There is almost only flat land between my house and the North sea. Only a few trees and the occasional farmhouse or small village between us and the sea, until you come right to the sea front with its taller hotels. This lack of obstructions  makes for strong winds bringing with them freezing weather. Yet my weather cock, seen clearly from the kitchen window , is pointing clearly to indicate  softer westerlies.  One of these days, but not today, I must climb up and see what is jamming it, although at least it promises better weather to come. It is gloomy as well. There is a sundial in the garden, a very accurate one, but it isn’t not much use today when there is complete cloud cover.  Britain is a place of ever changing weather so it is a frequent subject of conversation. As I walk to the next village I am just as likely to greet someone with ‘Lovely day ‘ or ‘Isn’t it cold’ as ‘Hello’ or ‘Good morning’. It is an ice breaker, a start to a conversation, or just something to say as we pass each other on the road.

There are also lots of beliefs and ideas. The flowers of the scarlet pimpernel, a common plant round here, are known as the poor man’s weather glass or barometer, as they only open when the sun is shining and will close if rain is expected. I’ve never understood that saying as you can see easily whether or not the sun is shining or whether there are dark rain clouds approaching, without searching in ditches for a particular flower. Also why should flowers close just because it is raining – probably because they can’t tell the time and think night is approaching. But do flowers need sleep?  Does it matter whether or not they are open or closed if there are no insects flying about?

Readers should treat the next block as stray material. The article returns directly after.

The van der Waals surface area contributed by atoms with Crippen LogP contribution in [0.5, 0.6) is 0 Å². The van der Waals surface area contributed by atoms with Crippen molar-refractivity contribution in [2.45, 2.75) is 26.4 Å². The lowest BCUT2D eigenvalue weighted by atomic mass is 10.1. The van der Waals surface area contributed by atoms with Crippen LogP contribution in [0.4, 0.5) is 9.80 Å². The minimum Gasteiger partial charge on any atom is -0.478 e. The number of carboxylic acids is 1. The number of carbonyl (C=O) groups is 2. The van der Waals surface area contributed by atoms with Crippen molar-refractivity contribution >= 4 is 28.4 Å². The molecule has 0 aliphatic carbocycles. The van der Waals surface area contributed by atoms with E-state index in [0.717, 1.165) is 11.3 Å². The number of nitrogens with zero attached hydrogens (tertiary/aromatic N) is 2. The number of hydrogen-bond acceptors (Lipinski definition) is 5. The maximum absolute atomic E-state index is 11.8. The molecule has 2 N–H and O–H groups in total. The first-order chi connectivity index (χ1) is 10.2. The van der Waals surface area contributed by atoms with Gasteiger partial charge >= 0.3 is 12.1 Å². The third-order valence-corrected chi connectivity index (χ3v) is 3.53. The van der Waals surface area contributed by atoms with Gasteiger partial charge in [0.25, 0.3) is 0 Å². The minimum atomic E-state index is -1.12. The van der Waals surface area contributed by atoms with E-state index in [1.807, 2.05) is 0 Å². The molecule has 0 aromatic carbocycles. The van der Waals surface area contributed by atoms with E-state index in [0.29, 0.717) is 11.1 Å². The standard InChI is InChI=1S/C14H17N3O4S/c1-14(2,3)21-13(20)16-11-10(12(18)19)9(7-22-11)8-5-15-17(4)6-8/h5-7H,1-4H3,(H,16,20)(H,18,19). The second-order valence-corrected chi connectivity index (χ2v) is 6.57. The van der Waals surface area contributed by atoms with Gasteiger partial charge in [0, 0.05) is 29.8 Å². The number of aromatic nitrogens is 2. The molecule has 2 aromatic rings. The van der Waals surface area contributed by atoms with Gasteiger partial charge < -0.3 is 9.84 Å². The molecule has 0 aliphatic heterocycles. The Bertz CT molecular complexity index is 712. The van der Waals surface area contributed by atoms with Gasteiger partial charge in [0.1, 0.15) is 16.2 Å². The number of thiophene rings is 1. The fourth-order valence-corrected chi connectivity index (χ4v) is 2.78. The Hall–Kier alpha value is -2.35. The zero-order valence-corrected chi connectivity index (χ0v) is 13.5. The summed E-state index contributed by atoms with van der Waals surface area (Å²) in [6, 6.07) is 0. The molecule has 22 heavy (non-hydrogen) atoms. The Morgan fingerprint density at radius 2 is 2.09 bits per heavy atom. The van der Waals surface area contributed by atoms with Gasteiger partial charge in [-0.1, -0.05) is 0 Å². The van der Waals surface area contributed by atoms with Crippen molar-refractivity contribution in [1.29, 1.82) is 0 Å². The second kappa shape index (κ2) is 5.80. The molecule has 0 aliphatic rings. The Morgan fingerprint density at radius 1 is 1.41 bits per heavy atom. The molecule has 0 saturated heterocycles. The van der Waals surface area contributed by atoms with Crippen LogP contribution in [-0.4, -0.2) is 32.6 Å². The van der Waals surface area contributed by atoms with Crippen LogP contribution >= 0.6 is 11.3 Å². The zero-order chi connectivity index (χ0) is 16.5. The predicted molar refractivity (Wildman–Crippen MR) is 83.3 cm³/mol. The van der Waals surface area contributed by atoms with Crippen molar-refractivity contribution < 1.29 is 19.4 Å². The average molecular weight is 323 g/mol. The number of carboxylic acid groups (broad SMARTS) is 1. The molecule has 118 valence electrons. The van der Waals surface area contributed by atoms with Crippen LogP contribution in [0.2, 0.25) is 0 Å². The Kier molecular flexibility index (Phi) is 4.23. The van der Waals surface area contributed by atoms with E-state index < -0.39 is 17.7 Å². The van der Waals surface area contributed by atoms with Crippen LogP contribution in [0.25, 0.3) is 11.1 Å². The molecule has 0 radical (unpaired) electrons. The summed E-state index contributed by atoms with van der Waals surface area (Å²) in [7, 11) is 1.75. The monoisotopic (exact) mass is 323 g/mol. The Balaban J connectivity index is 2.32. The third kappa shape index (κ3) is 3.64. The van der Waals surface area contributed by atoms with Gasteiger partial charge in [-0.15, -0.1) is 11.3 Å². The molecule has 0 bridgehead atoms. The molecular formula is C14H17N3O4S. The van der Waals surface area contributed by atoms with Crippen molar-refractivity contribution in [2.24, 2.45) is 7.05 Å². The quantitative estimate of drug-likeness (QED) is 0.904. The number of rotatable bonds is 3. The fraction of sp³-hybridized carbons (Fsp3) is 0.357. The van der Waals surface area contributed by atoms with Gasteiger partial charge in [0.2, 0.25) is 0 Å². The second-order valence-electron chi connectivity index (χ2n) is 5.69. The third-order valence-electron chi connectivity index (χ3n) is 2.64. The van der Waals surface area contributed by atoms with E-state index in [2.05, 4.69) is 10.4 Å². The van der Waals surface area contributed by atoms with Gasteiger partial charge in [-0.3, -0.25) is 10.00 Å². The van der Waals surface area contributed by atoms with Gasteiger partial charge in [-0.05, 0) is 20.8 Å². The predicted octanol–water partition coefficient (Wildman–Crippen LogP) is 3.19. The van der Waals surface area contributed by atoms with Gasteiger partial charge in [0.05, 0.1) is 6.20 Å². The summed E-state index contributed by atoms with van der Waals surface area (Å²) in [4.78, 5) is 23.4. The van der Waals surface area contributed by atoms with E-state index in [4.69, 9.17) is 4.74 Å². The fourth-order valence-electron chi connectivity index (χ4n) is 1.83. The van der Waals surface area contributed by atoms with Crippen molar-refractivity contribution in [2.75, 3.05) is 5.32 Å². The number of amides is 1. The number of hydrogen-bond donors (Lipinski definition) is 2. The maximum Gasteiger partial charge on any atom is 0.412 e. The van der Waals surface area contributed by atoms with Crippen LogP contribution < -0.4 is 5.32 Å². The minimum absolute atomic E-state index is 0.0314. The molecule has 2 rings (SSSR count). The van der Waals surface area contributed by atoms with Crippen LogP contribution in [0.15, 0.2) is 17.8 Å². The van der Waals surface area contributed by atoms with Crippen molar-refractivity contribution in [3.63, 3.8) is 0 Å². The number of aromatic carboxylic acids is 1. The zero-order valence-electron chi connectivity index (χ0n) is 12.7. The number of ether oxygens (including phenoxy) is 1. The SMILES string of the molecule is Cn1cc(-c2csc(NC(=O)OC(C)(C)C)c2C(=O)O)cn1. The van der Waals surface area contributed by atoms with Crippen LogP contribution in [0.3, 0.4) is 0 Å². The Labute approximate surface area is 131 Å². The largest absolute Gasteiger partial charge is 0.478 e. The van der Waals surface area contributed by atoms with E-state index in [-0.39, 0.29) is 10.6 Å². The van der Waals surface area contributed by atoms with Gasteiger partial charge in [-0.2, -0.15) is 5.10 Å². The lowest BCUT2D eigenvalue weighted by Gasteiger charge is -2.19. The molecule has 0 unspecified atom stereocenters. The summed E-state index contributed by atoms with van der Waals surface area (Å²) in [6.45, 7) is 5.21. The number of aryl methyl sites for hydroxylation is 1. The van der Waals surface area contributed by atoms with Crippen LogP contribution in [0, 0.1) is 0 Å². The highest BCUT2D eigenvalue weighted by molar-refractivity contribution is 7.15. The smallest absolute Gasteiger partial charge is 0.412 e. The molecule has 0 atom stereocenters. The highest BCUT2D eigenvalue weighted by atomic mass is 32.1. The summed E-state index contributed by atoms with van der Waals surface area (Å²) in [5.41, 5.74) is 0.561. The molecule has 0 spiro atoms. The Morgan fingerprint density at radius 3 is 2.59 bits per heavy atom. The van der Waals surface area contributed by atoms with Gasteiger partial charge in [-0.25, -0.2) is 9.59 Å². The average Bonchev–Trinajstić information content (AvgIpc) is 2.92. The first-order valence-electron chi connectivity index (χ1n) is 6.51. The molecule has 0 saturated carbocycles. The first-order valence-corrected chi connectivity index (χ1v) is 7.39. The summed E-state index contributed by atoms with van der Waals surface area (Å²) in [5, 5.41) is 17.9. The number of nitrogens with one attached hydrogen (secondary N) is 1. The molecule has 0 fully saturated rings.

A new saying for me was ‘If there’s ice enough in November to carry a duck , then the rest of the year will be slush and muck.’  In other words if winter comes early it will last all the longer, which personal; experience tells me tends to be true.
I used to live on the south coast opposite the Isle of Wight, which lies a few miles off shore. They say down there that if you can see the island it is raining, and if you can’t see it then it is going to rain.
When visiting Malvern, near the Welsh border, I could see the hills from the dining room unless it was raining. They used to say there ‘Rain before seven (in the morning) sun before eleven’ and they were usually right.
I wonder what weather sayings you have. Are they just in your family or are they more general? Are they right? Where does the saying ‘The louder the frog the heavier the rain’ come from? How about ‘Clear moon, frost soon’? Surely that only applies in colder countries. I have seen beautifully clear moons in Greece and Pakistan and no frost followed. Here if we see a halo round the moon it is time to get out the winter clothing. The scientists  tell us it is because we are seeing it through a haze of high up ice crystals, natures precursors of very cold weather.

Whatever the weather I hope you will enjoy these colder months and are looking forward to the New Year.